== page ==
3674 Peel Street
Canada H3A 1W9
mugambi.jouet [at] mcgill.ca (Email)
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Mugambi Jouet’s research focuses on criminal justice and comparative government from a multidisciplinary perspective. He is an expert on the distinctive historical evolution of American law, institutions, and sociopolitical culture compared to other Western democracies: Canada, European nations, Australia, and New Zealand.
His scholarship has notably analyzed mass incarceration, the death penalty, and juvenile justice. He is the author of Exceptional America: What Divides Americans From the World and From Each Other (University of California Press, 2017), a comprehensive book on the relationship between American exceptionalism and the intense polarization of modern America, from criminal justice to socioeconomic inequality and beyond.
His research on the intriguing historical evolution of criminal punishment has appeared or is forthcoming in peer-reviewed journals and law reviews, including the American Journal of Comparative Law, American Journal of Legal History, Federal Sentencing Reporter, Journal of Criminal Law and Criminology, and Theoretical Criminology.
Professor Mugambi Jouet has been interviewed by the media many times, such as on C-SPAN’s Book TV, National Public Radio, CBC, Radio Canada, France 24, and France Culture. His commentary has been featured in The New Republic, Slate, Boston Review, Mother Jones, The San Francisco Chronicle, The Hill, Libération, Le Nouvel Observateur, and Le Monde, France’s flagship newspaper.
Before joining McGill in 2018, he taught at Stanford Law School for three years as a Grey Fellow. A member of the New York bar, he previously represented numerous indigent prisoners, from homicide cases to the “War on Drugs,” in Manhattan and the Bronx. He equally served as a judicial clerk at the U.N. war crimes tribunal for Yugoslavia in The Hague, and as an assistant clinical law instructor at Sciences Po in Paris. He has traveled widely internationally and is trilingual in English, French, and Spanish.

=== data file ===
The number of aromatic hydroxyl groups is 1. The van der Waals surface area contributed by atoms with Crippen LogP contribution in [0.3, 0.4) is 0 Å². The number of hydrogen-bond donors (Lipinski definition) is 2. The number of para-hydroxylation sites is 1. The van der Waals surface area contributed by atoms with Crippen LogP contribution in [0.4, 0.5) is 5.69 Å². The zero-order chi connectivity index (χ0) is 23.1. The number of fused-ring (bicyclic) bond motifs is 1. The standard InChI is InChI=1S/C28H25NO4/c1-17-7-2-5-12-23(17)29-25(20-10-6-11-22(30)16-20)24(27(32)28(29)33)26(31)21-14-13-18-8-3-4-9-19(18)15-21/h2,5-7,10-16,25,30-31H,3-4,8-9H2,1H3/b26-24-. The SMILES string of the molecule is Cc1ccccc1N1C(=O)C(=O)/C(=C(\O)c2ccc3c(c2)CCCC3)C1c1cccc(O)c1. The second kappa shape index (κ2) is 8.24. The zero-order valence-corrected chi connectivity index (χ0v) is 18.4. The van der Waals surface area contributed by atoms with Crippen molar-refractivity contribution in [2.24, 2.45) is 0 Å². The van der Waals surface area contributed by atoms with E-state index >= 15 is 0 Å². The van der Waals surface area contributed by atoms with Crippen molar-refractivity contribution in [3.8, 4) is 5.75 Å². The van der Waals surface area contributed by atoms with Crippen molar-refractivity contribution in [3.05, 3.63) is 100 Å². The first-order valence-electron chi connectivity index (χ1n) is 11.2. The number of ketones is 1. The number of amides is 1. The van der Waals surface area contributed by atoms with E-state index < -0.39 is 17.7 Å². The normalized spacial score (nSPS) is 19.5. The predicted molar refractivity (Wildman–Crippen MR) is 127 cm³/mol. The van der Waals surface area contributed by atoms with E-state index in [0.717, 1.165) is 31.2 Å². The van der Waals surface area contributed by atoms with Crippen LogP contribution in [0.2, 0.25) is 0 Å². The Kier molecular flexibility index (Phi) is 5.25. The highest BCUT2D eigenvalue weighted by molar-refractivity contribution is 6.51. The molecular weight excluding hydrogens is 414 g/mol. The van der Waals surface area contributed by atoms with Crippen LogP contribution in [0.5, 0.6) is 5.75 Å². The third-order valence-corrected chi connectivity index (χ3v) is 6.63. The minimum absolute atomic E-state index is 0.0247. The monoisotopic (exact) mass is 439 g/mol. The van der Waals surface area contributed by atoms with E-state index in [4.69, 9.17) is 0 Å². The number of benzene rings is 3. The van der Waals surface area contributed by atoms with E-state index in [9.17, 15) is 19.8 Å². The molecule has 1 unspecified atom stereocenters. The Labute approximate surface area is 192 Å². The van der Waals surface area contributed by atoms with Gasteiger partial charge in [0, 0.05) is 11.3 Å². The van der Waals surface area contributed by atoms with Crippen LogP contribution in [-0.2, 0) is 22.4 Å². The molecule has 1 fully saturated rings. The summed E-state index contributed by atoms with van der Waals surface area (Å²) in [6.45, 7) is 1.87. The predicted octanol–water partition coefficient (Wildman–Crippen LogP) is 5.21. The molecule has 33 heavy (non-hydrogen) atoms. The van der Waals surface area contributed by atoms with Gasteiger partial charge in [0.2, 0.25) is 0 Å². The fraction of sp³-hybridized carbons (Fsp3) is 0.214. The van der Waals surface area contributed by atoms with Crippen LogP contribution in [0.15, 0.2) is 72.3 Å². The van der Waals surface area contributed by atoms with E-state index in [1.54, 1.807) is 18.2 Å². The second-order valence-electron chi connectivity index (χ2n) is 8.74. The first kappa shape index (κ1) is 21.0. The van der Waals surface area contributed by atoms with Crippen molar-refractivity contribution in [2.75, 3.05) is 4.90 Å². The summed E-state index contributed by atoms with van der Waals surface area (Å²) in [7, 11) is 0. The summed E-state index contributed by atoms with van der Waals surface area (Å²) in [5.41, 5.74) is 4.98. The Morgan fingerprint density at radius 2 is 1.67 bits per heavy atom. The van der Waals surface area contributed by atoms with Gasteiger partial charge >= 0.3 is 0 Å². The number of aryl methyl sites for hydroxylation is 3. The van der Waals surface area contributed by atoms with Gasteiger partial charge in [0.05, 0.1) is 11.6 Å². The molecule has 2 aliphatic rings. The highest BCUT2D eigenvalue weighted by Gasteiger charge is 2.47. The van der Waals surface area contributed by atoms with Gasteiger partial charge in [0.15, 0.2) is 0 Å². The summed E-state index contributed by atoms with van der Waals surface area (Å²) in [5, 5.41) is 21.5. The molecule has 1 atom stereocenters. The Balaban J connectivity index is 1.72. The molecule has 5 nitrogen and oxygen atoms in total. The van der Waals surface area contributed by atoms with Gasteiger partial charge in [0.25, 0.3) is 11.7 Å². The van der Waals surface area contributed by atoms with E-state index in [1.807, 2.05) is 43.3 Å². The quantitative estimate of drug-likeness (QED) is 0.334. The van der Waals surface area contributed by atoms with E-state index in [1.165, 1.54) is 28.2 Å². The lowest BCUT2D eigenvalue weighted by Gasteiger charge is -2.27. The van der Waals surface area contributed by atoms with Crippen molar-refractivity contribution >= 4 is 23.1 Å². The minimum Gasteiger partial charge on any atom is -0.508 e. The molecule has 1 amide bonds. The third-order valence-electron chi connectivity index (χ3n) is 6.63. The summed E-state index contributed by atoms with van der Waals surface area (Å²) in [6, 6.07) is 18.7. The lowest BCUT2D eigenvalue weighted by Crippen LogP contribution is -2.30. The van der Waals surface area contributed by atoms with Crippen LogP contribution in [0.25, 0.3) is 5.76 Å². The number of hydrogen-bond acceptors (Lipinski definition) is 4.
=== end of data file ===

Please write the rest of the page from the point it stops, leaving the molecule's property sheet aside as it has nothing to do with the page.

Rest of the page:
- Ph.D. in Law, summa cum laude, Université Paris 1, Panthéon-Sorbonne, 2019
- JD, cum laude, Northwestern University School of Law, 2006
- MPA (Policy Analysis), New York University, 2003
- BA (History), Rice University, 2001
- Exceptional America: What Divides Americans From the World and From Each Other (University of California Press, 2017) (peer-reviewed).
- “Death Penalty Abolitionism From the Enlightenment to Modernity,” American Journal of Comparative Law (forthcoming 2022) (peer-reviewed).
- “Revolutionary Criminal Punishments: Treason, Mercy, and the American Revolution,” American Journal of Legal History (forthcoming 2022) (peer-reviewed).
- “Foucault, Prison, and Human Rights: A Dialectic of Theory and Criminal Justice Reform,” Theoretical Criminology (forthcoming 2021) (peer-reviewed).
- “Juveniles Are Not So Different: The Punishment of Juveniles and Adults at the Crossroads,” Federal Sentencing Reporter (forthcoming 2021) (peer-reviewed).
- “Mass Incarceration Paradigm Shift?: Convergence in an Age of Divergence,” 109 Journal of Criminal Law and Criminology 703 (2019).
- “Guns, Identity, and Nationhood,” 5 Nature – Palgrave Communications 138 (2019) (peer-reviewed).
- “Judging Leaders Who Facilitate Crimes by a Foreign Army: International Courts Differ on a Novel Legal Issue,” 47 Vanderbilt Journal of Transnational Law 1091 (2014).
- “The Exceptional Absence of Human Rights as a Principle in American Law,” 34 Pace Law Review 688 (2014).
- “The Failed Invigoration of Argentina’s Constitution: Presidential Omnipotence, Repression, Instability, and Lawlessness in Argentine History,” 39 Inter-American Law Review 409 (2008).
- “Spain’s Expanded Universal Jurisdiction to Prosecute Human Rights Abuses in Latin America, China, and Beyond,” 35 Georgia Journal of International & Comparative Law (2007).
- “Reconciling the Conflicting Rights of Victims and Defendants at the International Criminal Court,” 26 St. Louis University Public Law Review 249 (2007).